Since the Age of Revolutions, the Middle East has been a laboratory for mapping devices. Beginning with triangulation during Napoleon’s invasion of Egypt, and later in the Crimean War; moving onto aerial photography in interwar Iraq; and finally to the GPS and the use of drones today—regional politics have both shaped and been shaped by the global proliferation of geographical systems. How has the development of mapping transformed the region from within? This is the question at the heart of this talk. Initially rare artifacts, maps and geographical books became ordinary objects that spread across military institutions, bureaucracies, private firms, schools, and individual households beginning in the mid-19th-century. In the multicultural Ottoman polity, people in both the capital and the provinces began to derive social meaning from the beliefs and practices associated with the territory. I will examine socio-political struggles over mapping and explore what they can tell us about late Ottoman governance and knowledge production in the transition from empire to nation-states.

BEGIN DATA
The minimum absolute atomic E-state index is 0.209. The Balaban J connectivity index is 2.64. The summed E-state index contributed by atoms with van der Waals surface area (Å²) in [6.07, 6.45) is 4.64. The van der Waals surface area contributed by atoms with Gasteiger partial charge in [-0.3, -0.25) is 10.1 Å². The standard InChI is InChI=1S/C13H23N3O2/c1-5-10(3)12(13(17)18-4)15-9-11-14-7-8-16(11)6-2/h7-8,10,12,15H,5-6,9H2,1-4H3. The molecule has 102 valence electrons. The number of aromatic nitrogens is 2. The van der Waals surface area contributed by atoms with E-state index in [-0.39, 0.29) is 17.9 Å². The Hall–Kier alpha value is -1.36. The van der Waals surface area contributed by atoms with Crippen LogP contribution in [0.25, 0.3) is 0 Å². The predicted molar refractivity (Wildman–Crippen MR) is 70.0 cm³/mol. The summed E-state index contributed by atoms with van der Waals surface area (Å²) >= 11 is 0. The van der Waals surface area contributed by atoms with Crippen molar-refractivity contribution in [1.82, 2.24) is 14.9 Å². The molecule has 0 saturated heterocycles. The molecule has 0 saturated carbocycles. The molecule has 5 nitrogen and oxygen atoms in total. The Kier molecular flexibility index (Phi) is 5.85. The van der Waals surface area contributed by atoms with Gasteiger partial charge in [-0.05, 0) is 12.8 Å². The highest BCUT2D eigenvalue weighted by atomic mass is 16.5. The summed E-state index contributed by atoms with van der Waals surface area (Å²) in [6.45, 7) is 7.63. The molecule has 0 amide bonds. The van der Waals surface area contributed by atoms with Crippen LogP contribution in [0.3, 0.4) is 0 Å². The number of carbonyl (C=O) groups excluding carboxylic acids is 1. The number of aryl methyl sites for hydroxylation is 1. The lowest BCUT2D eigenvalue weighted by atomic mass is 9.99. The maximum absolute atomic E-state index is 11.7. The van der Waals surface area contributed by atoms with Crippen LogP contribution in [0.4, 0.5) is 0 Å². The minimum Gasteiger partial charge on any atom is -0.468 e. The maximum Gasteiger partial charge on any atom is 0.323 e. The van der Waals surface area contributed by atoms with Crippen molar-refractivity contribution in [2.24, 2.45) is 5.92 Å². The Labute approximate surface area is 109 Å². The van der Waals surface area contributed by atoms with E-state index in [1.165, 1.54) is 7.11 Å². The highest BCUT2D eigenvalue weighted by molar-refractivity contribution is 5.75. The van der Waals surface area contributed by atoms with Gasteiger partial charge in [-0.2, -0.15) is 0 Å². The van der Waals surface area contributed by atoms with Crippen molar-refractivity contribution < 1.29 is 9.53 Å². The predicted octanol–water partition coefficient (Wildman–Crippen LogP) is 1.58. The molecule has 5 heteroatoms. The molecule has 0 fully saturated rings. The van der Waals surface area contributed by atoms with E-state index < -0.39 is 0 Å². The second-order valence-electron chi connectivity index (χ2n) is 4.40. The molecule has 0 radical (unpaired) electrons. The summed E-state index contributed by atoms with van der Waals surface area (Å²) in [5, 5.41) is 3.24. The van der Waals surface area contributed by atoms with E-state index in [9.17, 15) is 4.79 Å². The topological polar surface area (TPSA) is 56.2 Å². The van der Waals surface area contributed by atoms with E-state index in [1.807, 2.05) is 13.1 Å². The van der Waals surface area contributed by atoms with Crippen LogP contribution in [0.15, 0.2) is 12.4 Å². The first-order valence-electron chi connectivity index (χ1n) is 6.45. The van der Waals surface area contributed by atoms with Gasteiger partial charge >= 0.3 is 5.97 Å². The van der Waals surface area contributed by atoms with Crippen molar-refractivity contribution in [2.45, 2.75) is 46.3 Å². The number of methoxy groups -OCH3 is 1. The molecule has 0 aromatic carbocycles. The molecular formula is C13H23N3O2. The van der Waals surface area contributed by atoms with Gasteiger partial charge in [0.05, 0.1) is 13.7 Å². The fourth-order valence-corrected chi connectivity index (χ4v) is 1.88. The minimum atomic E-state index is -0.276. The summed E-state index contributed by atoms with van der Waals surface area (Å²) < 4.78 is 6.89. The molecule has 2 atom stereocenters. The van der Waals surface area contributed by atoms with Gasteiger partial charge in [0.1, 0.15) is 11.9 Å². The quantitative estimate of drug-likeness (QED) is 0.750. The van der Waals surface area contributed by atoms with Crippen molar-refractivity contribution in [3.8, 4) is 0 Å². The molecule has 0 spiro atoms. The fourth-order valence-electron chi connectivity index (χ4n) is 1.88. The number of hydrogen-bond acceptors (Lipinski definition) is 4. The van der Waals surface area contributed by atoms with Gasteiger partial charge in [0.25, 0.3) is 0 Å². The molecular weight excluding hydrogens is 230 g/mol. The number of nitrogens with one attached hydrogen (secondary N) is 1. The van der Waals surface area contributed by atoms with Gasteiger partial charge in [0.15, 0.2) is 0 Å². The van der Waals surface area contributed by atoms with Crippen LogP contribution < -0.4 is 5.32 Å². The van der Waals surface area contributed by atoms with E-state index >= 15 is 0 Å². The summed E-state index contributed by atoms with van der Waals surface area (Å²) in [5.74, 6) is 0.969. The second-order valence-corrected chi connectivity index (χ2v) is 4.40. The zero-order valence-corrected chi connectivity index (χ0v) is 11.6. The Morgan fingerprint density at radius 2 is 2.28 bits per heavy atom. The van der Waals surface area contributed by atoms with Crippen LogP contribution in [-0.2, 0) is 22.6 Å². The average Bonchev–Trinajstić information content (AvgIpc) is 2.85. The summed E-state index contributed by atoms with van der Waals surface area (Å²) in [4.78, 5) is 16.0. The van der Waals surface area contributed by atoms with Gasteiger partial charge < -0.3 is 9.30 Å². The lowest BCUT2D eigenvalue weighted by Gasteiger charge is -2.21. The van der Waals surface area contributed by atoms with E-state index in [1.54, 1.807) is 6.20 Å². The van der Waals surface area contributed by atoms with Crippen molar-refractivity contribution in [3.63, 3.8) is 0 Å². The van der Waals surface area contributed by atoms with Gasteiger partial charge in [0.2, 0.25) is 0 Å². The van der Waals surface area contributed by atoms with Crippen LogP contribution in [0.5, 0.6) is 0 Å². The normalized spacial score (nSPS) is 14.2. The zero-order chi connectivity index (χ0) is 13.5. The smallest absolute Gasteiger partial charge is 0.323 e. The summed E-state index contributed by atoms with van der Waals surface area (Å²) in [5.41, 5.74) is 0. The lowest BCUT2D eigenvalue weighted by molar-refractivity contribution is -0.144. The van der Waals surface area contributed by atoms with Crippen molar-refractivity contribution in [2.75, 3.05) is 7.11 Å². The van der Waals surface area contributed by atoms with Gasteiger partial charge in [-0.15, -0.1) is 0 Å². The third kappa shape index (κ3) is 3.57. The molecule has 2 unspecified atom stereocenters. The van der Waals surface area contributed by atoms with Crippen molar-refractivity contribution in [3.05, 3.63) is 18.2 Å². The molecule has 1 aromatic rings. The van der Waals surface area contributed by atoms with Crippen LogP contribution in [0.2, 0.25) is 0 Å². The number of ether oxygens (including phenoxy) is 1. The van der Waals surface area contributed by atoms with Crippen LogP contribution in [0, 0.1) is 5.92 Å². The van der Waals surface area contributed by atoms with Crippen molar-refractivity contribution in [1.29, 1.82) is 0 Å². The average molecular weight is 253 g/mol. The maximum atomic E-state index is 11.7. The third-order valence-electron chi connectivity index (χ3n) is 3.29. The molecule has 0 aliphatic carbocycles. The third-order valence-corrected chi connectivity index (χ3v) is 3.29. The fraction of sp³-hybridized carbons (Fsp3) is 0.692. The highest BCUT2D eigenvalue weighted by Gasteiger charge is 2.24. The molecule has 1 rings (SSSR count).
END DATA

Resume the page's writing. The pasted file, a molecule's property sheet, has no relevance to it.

Adrien Zakar received his Ph.D in history from Columbia University in 2018. He is currently a postdoctoral fellow at the Stanford Humanities Center. Next academic year, he will join the University of Toronto as Assistant Professor at the Near and Middle Eastern Civilizations Department and the Institute for the History and Philosophy of Science and Technology.